By Amy Wuest

       Grischa Metlay, in her 2006 paper “Reconsidering Renormalization: Stability and Change in 20th-Century Views on University Patents,” traces conceptual shifts in the debates surrounding public policy from the 1940’s through the 1980’s. As the title implies, some things changed while others didn’t. She argues that the concept of “intellectual property” underwent minimal changes, while the concept of “the public interest” shifted dramatically during the same time period. Concepts such as “the university,” and “the university inventor” changed subtly, motivated by a requirement to remain consistent with an evolving understanding of “the public interest.” It will be the task of this post to add some clarity to the concept of “the public” as it relates to how we ought to understand “the public interest.” It is my hope that the thoughts presented here will encourage a more reflective attitude towards “the public.”

       The shift in the concept of “the public interest” was, broadly speaking, inline with much of the politics of the 1980’s, characterized by moves away from, or directly opposed to “big government” and new deal programs. Clumsy and burdensome bureaucracy was held responsible for slowed economic growth, which itself was responsible for decreases in quality of life. Depression era university patent policy may be characterized as protectionist. Not, protectionist qua nation (a characteristic of Bayh-Dole era policies), but rather protectionist qua the well being of individual consumers. The aim of this brand of protectionism was to rein in, if not end, misleading advertising for products marketed to the general public that were either lousy or harmful.

       The new Bayh-Dole legislation did not share in these concerns, favouring instead a policy that would promote the distribution of products, and hence “reward” the produces/inventors. The policies of both the 1940’s and the 1980’s were aimed at the promotion of the public good, where “the good” was the product of one or another economic philosophy. But what about “the public”?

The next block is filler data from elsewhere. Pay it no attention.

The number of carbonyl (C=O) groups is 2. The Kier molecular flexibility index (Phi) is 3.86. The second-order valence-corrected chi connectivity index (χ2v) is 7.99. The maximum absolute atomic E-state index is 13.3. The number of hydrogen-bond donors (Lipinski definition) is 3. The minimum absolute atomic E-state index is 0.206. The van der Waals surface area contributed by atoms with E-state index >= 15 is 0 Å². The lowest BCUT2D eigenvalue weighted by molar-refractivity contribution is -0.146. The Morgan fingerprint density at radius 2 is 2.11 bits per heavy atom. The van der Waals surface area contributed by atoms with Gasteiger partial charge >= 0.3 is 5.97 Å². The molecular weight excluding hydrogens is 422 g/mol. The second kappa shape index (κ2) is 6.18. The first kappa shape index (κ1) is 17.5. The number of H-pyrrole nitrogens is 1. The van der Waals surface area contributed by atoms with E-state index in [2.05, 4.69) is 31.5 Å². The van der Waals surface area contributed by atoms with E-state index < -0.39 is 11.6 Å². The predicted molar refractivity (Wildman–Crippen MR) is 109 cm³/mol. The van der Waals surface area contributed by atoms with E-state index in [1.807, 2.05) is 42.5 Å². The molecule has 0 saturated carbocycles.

One’s first inclination at an answer might be simple: the public is everyone. However, such a simple characterization doesn’t meld with the practices and the problems that depression era policies were meant to address. Consider the example of the cure-all, snake-oil peddler. He’s certainly not trying to con himself, so in that case, practically speaking, the public would be everyone but him. However, this kind of exclusion won’t always hold in considerations of what might constitute the public. In the case of the Bayh-Dole legislation, the crafters and congressional voters would certainly be constrained by that conception of the public. They would therefore be bound in principle by the law, if not in practice. One must exercise further caution still as larger groups may be excluded from what is meant by “the public.”

       When sentencing guidelines were amended to address a (perceived?) crime wave in the 1990’s, new mandatory minimum sentences were introduced to protect “the public good”. Of course, these sentencing guidelines resulted in an unprecedented rise in the number of incarcerated people, some of whom are now serving life sentences for non-violent offences, many of whom suffer from drug addiction, mental illness, in addition to long-term poverty. It’s hard to imagine that members of this population actually constituted “the public” that legislators were referring to while stumping for the passage of this legislation. It’s not just that members of populations likely to be the most negatively affected by this law, but rather that their interestes weren’t taken into account at all when it was written. While “the public” is a vague concept, it is not vacuous.

       Let’s return again to our question: What’s the public? Even though a stable definition seems not to be possible, we can certainly understand what is meant by a particular speaker when the public is discussed. For example, politicians often substitute “the public good” for the interests of people who are likely to vote for them. Very often, what is couched in the language of “the public good,” is actually a good–whether instrumental or intrinsic–for a specific group. If we understand “the public” as the set of people over which goods are distributed, then as a result of competing and divergent interests, “the public” will be a fractured concept. This fracturing then makes the concept of “the public” a convenient vehicle for the justification or rhetorical defense of some political position or ethical stance. Whether a particular policy proposal is in anyone’s interest is an empirical question, that,as it turns out, is also dependent on one’s particular view of the good. The latter will be the topic of tomorrow’s post.